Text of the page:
Afghanistan’s universities reopened today after the winter break, but only men returned to the institutions, with the Taliban’s ban on women in higher education still in force, according to a report in Al-Jazeera.
The decision to ban women from educational institutions was announced by Taliban officials in December and drew widespread condemnation from foreign governments and the United Nations.
In a letter issued to all government and private universities last year, Higher Education Minister Neda Mohammed Nadeem said, “You are all hereby informed to immediately implement the mentioned order suspending the education of girls till further notice.”
Taliban officials were told by the United Nations Mission in Afghanistan to have an “immediate” option to withdraw. However, nothing much was achieved from this.
The Taliban enforced the ban, claiming that female students flouted a strict dress code and were required to be escorted to and from university campuses by a male relative. According to the outlet, most colleges and universities already had gender-specific entrances, classrooms and policies allowing only older men or female professors to teach female students.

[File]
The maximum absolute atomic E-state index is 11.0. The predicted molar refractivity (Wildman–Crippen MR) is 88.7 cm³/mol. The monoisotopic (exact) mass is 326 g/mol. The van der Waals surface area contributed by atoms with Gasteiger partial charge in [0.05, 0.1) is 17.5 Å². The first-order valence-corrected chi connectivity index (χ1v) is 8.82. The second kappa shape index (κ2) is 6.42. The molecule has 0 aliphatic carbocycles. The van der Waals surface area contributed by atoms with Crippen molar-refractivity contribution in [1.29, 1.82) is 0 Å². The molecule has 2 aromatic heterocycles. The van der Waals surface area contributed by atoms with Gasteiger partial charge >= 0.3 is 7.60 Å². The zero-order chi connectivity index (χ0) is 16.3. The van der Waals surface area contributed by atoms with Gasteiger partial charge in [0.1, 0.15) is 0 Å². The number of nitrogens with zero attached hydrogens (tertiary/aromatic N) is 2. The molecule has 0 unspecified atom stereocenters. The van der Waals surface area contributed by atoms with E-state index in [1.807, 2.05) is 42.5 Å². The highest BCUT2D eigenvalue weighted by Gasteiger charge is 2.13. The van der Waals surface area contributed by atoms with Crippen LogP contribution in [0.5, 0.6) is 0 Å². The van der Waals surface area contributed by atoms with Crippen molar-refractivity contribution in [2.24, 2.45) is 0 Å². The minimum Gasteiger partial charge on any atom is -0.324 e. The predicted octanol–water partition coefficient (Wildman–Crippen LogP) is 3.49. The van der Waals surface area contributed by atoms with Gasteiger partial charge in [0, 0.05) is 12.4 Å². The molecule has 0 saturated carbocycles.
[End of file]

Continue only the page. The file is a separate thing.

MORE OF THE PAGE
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As Al-Jazeera reports, Taliban officials have cited a variety of reasons for the closure, ranging from lack of funds to the time needed to remodel the curriculum according to Islamic principles. Islamic experts and scholars who advise Afghanistan’s supreme leader Haibatullah Akhunzada are “deeply skeptical” of modern education for women, news agency AFP quoted Taliban members as saying.
The university ban is one of several restrictions imposed on women since the Taliban regime took back control in August 2021. Women in the country are also banned from visiting parks, gyms, fairs and must cover themselves in public. Many have also been fired from government jobs.
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